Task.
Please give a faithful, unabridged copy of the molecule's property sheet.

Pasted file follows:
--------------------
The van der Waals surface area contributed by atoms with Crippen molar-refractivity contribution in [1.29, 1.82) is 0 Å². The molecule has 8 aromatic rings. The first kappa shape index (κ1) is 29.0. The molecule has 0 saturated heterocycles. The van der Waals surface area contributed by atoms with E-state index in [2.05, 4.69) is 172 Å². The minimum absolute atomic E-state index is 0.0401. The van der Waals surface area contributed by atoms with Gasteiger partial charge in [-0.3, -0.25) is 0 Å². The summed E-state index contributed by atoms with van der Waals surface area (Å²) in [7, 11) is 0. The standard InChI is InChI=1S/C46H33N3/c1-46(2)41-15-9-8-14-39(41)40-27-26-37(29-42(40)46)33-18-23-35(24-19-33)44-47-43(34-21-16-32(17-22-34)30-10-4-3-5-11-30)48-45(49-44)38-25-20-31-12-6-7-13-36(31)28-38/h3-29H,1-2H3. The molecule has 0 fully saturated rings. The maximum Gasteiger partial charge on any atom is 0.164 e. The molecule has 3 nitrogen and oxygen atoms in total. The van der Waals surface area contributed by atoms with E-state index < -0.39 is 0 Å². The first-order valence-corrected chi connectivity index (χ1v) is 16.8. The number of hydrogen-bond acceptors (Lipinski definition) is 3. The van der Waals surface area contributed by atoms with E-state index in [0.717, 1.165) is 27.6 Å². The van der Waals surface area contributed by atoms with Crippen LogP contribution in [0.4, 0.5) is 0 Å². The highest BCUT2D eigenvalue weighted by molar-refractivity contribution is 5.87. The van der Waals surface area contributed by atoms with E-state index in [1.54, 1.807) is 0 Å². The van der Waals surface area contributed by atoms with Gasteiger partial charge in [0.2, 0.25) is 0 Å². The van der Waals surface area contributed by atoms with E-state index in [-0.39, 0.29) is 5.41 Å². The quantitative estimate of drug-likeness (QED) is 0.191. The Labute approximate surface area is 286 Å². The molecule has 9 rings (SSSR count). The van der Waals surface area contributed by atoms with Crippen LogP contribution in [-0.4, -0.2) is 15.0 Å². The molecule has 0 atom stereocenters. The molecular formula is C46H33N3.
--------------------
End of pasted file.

The van der Waals surface area contributed by atoms with Crippen molar-refractivity contribution in [1.29, 1.82) is 0 Å². The molecule has 8 aromatic rings. The first kappa shape index (κ1) is 29.0. The molecule has 0 saturated heterocycles. The van der Waals surface area contributed by atoms with E-state index in [2.05, 4.69) is 172 Å². The minimum absolute atomic E-state index is 0.0401. The van der Waals surface area contributed by atoms with Gasteiger partial charge in [-0.3, -0.25) is 0 Å². The summed E-state index contributed by atoms with van der Waals surface area (Å²) in [7, 11) is 0. The standard InChI is InChI=1S/C46H33N3/c1-46(2)41-15-9-8-14-39(41)40-27-26-37(29-42(40)46)33-18-23-35(24-19-33)44-47-43(34-21-16-32(17-22-34)30-10-4-3-5-11-30)48-45(49-44)38-25-20-31-12-6-7-13-36(31)28-38/h3-29H,1-2H3. The molecule has 0 fully saturated rings. The maximum Gasteiger partial charge on any atom is 0.164 e. The molecule has 3 nitrogen and oxygen atoms in total. The van der Waals surface area contributed by atoms with E-state index < -0.39 is 0 Å². The first-order valence-corrected chi connectivity index (χ1v) is 16.8. The number of hydrogen-bond acceptors (Lipinski definition) is 3. The van der Waals surface area contributed by atoms with E-state index in [0.717, 1.165) is 27.6 Å². The van der Waals surface area contributed by atoms with Crippen LogP contribution in [0.4, 0.5) is 0 Å². The highest BCUT2D eigenvalue weighted by molar-refractivity contribution is 5.87. The van der Waals surface area contributed by atoms with E-state index in [1.54, 1.807) is 0 Å². The van der Waals surface area contributed by atoms with Gasteiger partial charge in [0.2, 0.25) is 0 Å². The van der Waals surface area contributed by atoms with E-state index in [-0.39, 0.29) is 5.41 Å². The quantitative estimate of drug-likeness (QED) is 0.191. The Labute approximate surface area is 286 Å². The molecule has 9 rings (SSSR count). The van der Waals surface area contributed by atoms with Crippen LogP contribution in [-0.4, -0.2) is 15.0 Å². The molecule has 0 atom stereocenters. The molecular formula is C46H33N3.